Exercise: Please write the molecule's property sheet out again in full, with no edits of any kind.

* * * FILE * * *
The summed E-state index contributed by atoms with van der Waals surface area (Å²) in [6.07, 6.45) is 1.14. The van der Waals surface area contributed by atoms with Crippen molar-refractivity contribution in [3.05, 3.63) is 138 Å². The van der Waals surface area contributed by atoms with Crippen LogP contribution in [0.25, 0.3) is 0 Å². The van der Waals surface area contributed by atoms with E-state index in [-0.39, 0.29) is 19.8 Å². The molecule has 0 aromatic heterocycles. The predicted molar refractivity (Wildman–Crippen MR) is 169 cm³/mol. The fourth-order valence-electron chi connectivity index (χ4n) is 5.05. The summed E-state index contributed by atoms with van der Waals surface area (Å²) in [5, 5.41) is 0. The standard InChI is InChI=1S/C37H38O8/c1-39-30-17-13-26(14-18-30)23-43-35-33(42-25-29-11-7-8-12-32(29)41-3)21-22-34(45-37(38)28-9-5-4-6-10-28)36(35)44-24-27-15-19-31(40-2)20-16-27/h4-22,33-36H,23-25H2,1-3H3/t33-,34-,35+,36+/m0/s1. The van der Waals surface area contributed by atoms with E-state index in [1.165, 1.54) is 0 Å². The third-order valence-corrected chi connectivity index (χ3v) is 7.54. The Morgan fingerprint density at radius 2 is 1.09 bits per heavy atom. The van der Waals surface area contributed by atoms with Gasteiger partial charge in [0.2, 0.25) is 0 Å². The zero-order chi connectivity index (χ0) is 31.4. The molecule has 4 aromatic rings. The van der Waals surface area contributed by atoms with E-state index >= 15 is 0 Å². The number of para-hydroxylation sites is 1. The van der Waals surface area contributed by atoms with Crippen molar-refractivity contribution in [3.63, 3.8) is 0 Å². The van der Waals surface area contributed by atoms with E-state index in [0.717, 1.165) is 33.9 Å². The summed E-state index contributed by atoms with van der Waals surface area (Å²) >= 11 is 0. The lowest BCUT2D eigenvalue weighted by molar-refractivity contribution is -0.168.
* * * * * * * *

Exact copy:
The summed E-state index contributed by atoms with van der Waals surface area (Å²) in [6.07, 6.45) is 1.14. The van der Waals surface area contributed by atoms with Crippen molar-refractivity contribution in [3.05, 3.63) is 138 Å². The van der Waals surface area contributed by atoms with Crippen LogP contribution in [0.25, 0.3) is 0 Å². The van der Waals surface area contributed by atoms with E-state index in [-0.39, 0.29) is 19.8 Å². The molecule has 0 aromatic heterocycles. The predicted molar refractivity (Wildman–Crippen MR) is 169 cm³/mol. The fourth-order valence-electron chi connectivity index (χ4n) is 5.05. The summed E-state index contributed by atoms with van der Waals surface area (Å²) in [5, 5.41) is 0. The standard InChI is InChI=1S/C37H38O8/c1-39-30-17-13-26(14-18-30)23-43-35-33(42-25-29-11-7-8-12-32(29)41-3)21-22-34(45-37(38)28-9-5-4-6-10-28)36(35)44-24-27-15-19-31(40-2)20-16-27/h4-22,33-36H,23-25H2,1-3H3/t33-,34-,35+,36+/m0/s1. The van der Waals surface area contributed by atoms with E-state index in [1.165, 1.54) is 0 Å². The third-order valence-corrected chi connectivity index (χ3v) is 7.54. The Morgan fingerprint density at radius 2 is 1.09 bits per heavy atom. The van der Waals surface area contributed by atoms with Gasteiger partial charge in [0.2, 0.25) is 0 Å². The zero-order chi connectivity index (χ0) is 31.4. The molecule has 4 aromatic rings. The van der Waals surface area contributed by atoms with E-state index >= 15 is 0 Å². The number of para-hydroxylation sites is 1. The van der Waals surface area contributed by atoms with Crippen molar-refractivity contribution in [3.63, 3.8) is 0 Å². The van der Waals surface area contributed by atoms with E-state index in [0.717, 1.165) is 33.9 Å². The summed E-state index contributed by atoms with van der Waals surface area (Å²) >= 11 is 0. The lowest BCUT2D eigenvalue weighted by molar-refractivity contribution is -0.168.